People hunted and foraged year-round in the thin air of China’s Tibetan Plateau at least 7,400 to 8,400 years ago, a new study suggests. And permanent settlers of the high-altitude region might even have arrived as early as 12,000 to 13,000 years ago.
Three lines of dating evidence indicate that humans occupied the central Tibetan Plateau’s Chusang site, located more than 4,000 meters above sea level, at least 2,200 years earlier than previously thought, say geologist Michael Meyer of the University of Innsbruck in Austria and colleagues. Their report, published in the Jan. 6 Science, challenges the idea that the Tibetan Plateau lacked permanent settlers until farming groups arrived around 5,200 years ago.
“Hunter-gatherers permanently occupied the Tibetan Plateau by around 8,000 years ago, which coincided with a strong monsoon throughout Asia that created wet conditions on the plateau,” Meyer says.
These early permanent residents hunted animals such as wild yaks and foraged for edible plants, including berries from sea buckthorn shrubs, in nearby river valleys at elevations more than 3,600 meters above sea level, Meyer suspects. Brief, summer forays to Chusang would have been difficult for people living below 3,300 meters above sea level, he adds. Even when mountain passes were clear of heavy snowfall and expanding valley glaciers, round trips from low altitudes to the central Tibetan Plateau would have taken 41 to 70 days, Meyer’s team estimates.
Researchers discovered Chusang in 1998. The site consists of 19 human hand- and footprints on the surface of a fossilized sheet of travertine, a form of limestone deposited there by water from a hot spring.
Story continues below image.
A deposit of travertine rock on the Tibetan Plateau, left, contains human hand- and foot impressions that have been dated to at least 7,400 years ago. Some researchers say that these finds, including a handprint (top right) and two footprints (bottom right), point to early permanent settlement of the plateau by hunter-gatherers.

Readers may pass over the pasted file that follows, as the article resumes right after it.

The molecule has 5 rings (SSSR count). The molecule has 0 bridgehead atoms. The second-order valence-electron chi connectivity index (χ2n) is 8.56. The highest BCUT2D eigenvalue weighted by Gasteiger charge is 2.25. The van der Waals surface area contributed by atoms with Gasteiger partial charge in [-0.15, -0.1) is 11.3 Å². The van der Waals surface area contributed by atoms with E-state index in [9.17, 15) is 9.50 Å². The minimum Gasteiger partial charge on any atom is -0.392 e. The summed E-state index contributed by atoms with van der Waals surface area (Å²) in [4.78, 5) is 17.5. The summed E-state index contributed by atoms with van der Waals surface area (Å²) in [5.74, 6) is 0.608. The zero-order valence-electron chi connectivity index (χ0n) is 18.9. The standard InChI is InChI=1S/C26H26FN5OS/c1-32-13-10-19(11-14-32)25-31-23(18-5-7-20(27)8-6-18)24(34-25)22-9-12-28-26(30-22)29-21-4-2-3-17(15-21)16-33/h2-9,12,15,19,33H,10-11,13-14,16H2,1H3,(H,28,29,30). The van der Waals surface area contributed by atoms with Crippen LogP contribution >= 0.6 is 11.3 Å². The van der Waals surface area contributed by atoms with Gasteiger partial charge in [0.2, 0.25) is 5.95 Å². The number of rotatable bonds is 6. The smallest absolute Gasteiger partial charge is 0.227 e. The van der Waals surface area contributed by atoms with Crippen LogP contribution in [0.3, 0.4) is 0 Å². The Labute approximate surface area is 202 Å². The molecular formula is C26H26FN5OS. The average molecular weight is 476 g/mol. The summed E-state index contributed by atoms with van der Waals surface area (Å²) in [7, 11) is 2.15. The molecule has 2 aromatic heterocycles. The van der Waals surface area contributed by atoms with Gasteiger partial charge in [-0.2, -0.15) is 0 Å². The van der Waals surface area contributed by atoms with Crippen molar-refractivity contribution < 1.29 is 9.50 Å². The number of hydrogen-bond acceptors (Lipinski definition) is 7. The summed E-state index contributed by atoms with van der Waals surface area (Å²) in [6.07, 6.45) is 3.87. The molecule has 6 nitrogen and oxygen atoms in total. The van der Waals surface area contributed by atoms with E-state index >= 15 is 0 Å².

The new age estimates for Chusang come from three measures: the decay rate of forms of radioactive thorium and uranium in travertine sampled in and around the prints; determinations of the time since quartz crystals extracted from the travertine were last exposed to sunlight; and radiocarbon measures of sediment and microscopic plant remains found on the travertine slab’s surface.
Signs of long-term camping at Chusang have yet to turn up, but extensive excavations of the site have not been conducted, Meyer says. His group found chipped rocks and other stone tool‒making debris at two spots near Chusang’s hot springs. These finds are undated.
Previous research has suggested that hunter-gatherers occasionally reached the Tibetan Plateau’s northern edge by around 12,000 years ago (SN: 7/7/01, p. 7), and again from about 8,000 to 6,000 years ago, says archaeologist Loukas Barton of the University of Pittsburgh, who wasn’t involved in the study. But the new discoveries at Chusang may not necessarily point to permanent residence there. Those early arrivals likely spent a single summer or a few consecutive years at most on the plateau, Barton says. “That would not constitute a peopling of a region any more than our 1969 visit to the moon did,” he says.
Archaeological finds indicate that human populations expanded on the Tibetan Plateau between around 5,200 and 3,600 years ago, Barton says. Those groups cultivated barley and wheat at high altitudes and herded domesticated sheep and perhaps yaks, he says.
Before that time, Chusang might have supported a year-round occupation, says archaeologist David Rhode of the Desert Research Institute in Reno, Nev., who wasn’t involved in the study. But the site could easily have been occupied seasonally, he says. Unlike Meyer, Rhode estimates that Chusang was about a two-week walk from some lower-altitude campsites. “That’s not far at all for a human forager.”
New dates for Chusang also raise the possibility that rare gene variants that aid survival in high-altitude, oxygen-poor locales first evolved among hunter-gatherers on the Tibetan Plateau, Meyer says. But both Barton and Rhode doubt it.